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Crown Casinos: is AUSTRAC over-reaching?

Paddy Oliver looks at the Statement of Claim in AUSTRAC v Crown and asks if AUSTRAC is over-reaching.

AUSTRAC's view of the AML/CTF Act and Rules in the civil proceedings against Crown is pushing the boundaries. A close reading of the pleadings in the Statement of Claim with regard to the alleged failures in risk management and governance reveals that AUSTRAC has adopted a "council of perfection" view of those concepts when it comes to an AML-CTF Program. For example,

[89] "The Standard Part A Programs did not include or establish an appropriate approval and oversight framework that was capable by design of identifying, mitigating and managing the ML/TF risks reasonably faced.."

[125] "At no time did the Standard Part A Programs establish appropriate information management systems with respect to customer risk assessments."

[163] "At no time did the Standard Part A Programs include or incorporate appropriate systems and controls for the Crown Melbourne Board or the Crown Perth Board to appropriately monitor management’s performance against an appropriate ML/TF risk management framework, including as against risk appetite."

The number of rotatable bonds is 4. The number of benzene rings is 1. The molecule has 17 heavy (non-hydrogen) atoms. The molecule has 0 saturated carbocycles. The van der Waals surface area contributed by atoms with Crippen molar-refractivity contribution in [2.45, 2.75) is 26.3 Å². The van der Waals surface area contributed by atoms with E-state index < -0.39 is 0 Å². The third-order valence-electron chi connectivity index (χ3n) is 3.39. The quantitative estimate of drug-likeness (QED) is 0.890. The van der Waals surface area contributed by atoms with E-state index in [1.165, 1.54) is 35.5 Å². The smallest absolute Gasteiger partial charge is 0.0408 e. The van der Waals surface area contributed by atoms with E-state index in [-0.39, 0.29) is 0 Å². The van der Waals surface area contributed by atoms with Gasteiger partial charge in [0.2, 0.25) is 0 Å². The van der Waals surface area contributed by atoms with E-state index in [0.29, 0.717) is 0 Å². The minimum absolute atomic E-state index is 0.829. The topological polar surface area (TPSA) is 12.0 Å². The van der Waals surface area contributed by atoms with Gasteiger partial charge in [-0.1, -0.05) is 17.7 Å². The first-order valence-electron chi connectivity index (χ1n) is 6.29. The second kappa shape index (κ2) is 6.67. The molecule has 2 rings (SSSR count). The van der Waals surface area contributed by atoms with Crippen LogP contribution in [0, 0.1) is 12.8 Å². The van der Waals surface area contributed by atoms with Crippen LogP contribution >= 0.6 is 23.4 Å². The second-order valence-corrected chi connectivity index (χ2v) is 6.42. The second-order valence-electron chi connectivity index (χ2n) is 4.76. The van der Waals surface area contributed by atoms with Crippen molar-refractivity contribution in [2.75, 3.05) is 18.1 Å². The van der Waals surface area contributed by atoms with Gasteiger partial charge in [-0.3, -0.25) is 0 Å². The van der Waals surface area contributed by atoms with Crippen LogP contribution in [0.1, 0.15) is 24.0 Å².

[181] "The Standard Part A Programs did not set out a framework for appropriate assurance and audit functions for AML/CTF matters."

As a lawyer and consultant with deep experience of the AML/CTF Act my opinion is that AUSTRAC is attempting to change the law without going via the parliamentary route.

Most, if not all, reporting entities would fail AUSTRAC's expectations in the SoC. Just because of Crown's alleged serious failures does not mean that it should be held to a higher standard than other reporting entities. Yes, controversial but the rule of law is exactly that.


Paddy Oliver is a lawyer, auditor and financial crime consultant.


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